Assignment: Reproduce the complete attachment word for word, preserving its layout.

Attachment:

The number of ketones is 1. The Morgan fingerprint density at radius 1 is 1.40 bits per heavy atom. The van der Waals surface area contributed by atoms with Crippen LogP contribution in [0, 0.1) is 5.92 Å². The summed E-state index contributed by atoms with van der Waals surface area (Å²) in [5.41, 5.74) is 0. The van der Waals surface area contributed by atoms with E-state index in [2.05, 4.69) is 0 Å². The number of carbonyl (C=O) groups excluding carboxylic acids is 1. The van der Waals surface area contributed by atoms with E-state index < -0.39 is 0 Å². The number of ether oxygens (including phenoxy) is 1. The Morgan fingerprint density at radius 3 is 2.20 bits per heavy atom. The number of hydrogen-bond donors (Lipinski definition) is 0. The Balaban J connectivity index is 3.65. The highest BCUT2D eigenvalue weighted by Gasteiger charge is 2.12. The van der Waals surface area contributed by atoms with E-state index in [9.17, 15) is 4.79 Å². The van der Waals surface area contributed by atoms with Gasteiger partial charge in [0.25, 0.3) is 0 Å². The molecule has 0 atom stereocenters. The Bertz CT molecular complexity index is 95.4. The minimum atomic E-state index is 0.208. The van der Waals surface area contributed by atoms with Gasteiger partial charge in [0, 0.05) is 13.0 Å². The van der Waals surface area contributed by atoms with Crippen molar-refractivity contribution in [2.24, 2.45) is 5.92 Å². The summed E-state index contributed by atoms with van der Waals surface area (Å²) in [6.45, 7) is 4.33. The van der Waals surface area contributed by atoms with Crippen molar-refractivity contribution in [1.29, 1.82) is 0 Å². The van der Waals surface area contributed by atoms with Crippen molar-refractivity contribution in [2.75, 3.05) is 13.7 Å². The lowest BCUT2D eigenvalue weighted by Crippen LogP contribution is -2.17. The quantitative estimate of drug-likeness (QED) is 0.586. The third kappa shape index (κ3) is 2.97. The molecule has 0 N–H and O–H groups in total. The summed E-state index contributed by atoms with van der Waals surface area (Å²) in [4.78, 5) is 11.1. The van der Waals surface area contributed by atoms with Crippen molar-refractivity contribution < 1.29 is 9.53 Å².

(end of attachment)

The number of ketones is 1. The Morgan fingerprint density at radius 1 is 1.40 bits per heavy atom. The van der Waals surface area contributed by atoms with Crippen LogP contribution in [0, 0.1) is 5.92 Å². The summed E-state index contributed by atoms with van der Waals surface area (Å²) in [5.41, 5.74) is 0. The van der Waals surface area contributed by atoms with E-state index in [2.05, 4.69) is 0 Å². The number of carbonyl (C=O) groups excluding carboxylic acids is 1. The van der Waals surface area contributed by atoms with E-state index < -0.39 is 0 Å². The number of ether oxygens (including phenoxy) is 1. The Morgan fingerprint density at radius 3 is 2.20 bits per heavy atom. The number of hydrogen-bond donors (Lipinski definition) is 0. The Balaban J connectivity index is 3.65. The highest BCUT2D eigenvalue weighted by Gasteiger charge is 2.12. The van der Waals surface area contributed by atoms with E-state index in [9.17, 15) is 4.79 Å². The van der Waals surface area contributed by atoms with Gasteiger partial charge in [0.25, 0.3) is 0 Å². The molecule has 0 atom stereocenters. The Bertz CT molecular complexity index is 95.4. The minimum atomic E-state index is 0.208. The van der Waals surface area contributed by atoms with Gasteiger partial charge in [0, 0.05) is 13.0 Å². The van der Waals surface area contributed by atoms with Crippen molar-refractivity contribution in [2.24, 2.45) is 5.92 Å². The summed E-state index contributed by atoms with van der Waals surface area (Å²) in [6.45, 7) is 4.33. The van der Waals surface area contributed by atoms with Crippen molar-refractivity contribution in [1.29, 1.82) is 0 Å². The van der Waals surface area contributed by atoms with Crippen molar-refractivity contribution in [2.75, 3.05) is 13.7 Å². The lowest BCUT2D eigenvalue weighted by Crippen LogP contribution is -2.17. The quantitative estimate of drug-likeness (QED) is 0.586. The third kappa shape index (κ3) is 2.97. The molecule has 0 N–H and O–H groups in total. The summed E-state index contributed by atoms with van der Waals surface area (Å²) in [4.78, 5) is 11.1. The van der Waals surface area contributed by atoms with Crippen molar-refractivity contribution < 1.29 is 9.53 Å².